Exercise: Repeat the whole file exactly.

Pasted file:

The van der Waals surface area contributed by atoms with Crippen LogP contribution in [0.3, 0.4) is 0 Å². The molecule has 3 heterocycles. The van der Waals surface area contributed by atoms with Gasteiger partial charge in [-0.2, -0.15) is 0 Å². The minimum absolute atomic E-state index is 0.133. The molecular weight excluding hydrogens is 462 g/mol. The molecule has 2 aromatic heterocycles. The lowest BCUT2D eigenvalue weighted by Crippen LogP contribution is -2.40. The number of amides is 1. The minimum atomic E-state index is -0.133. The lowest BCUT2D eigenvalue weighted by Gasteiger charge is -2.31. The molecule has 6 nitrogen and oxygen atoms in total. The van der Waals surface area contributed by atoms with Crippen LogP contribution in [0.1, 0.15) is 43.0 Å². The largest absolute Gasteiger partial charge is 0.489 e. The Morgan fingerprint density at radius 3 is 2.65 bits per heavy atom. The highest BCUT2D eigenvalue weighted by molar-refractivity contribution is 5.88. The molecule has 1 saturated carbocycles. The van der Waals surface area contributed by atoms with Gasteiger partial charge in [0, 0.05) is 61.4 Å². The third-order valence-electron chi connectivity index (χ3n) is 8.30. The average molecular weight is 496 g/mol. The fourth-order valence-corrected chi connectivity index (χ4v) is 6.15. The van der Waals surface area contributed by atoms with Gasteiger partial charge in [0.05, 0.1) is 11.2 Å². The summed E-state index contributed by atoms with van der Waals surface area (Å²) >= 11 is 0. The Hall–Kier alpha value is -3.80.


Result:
The van der Waals surface area contributed by atoms with Crippen LogP contribution in [0.3, 0.4) is 0 Å². The molecule has 3 heterocycles. The van der Waals surface area contributed by atoms with Gasteiger partial charge in [-0.2, -0.15) is 0 Å². The minimum absolute atomic E-state index is 0.133. The molecular weight excluding hydrogens is 462 g/mol. The molecule has 2 aromatic heterocycles. The lowest BCUT2D eigenvalue weighted by Crippen LogP contribution is -2.40. The number of amides is 1. The minimum atomic E-state index is -0.133. The lowest BCUT2D eigenvalue weighted by Gasteiger charge is -2.31. The molecule has 6 nitrogen and oxygen atoms in total. The van der Waals surface area contributed by atoms with Crippen LogP contribution in [0.1, 0.15) is 43.0 Å². The largest absolute Gasteiger partial charge is 0.489 e. The Morgan fingerprint density at radius 3 is 2.65 bits per heavy atom. The highest BCUT2D eigenvalue weighted by molar-refractivity contribution is 5.88. The molecule has 1 saturated carbocycles. The van der Waals surface area contributed by atoms with Gasteiger partial charge in [0, 0.05) is 61.4 Å². The third-order valence-electron chi connectivity index (χ3n) is 8.30. The average molecular weight is 496 g/mol. The fourth-order valence-corrected chi connectivity index (χ4v) is 6.15. The van der Waals surface area contributed by atoms with Gasteiger partial charge in [0.05, 0.1) is 11.2 Å². The summed E-state index contributed by atoms with van der Waals surface area (Å²) >= 11 is 0. The Hall–Kier alpha value is -3.80.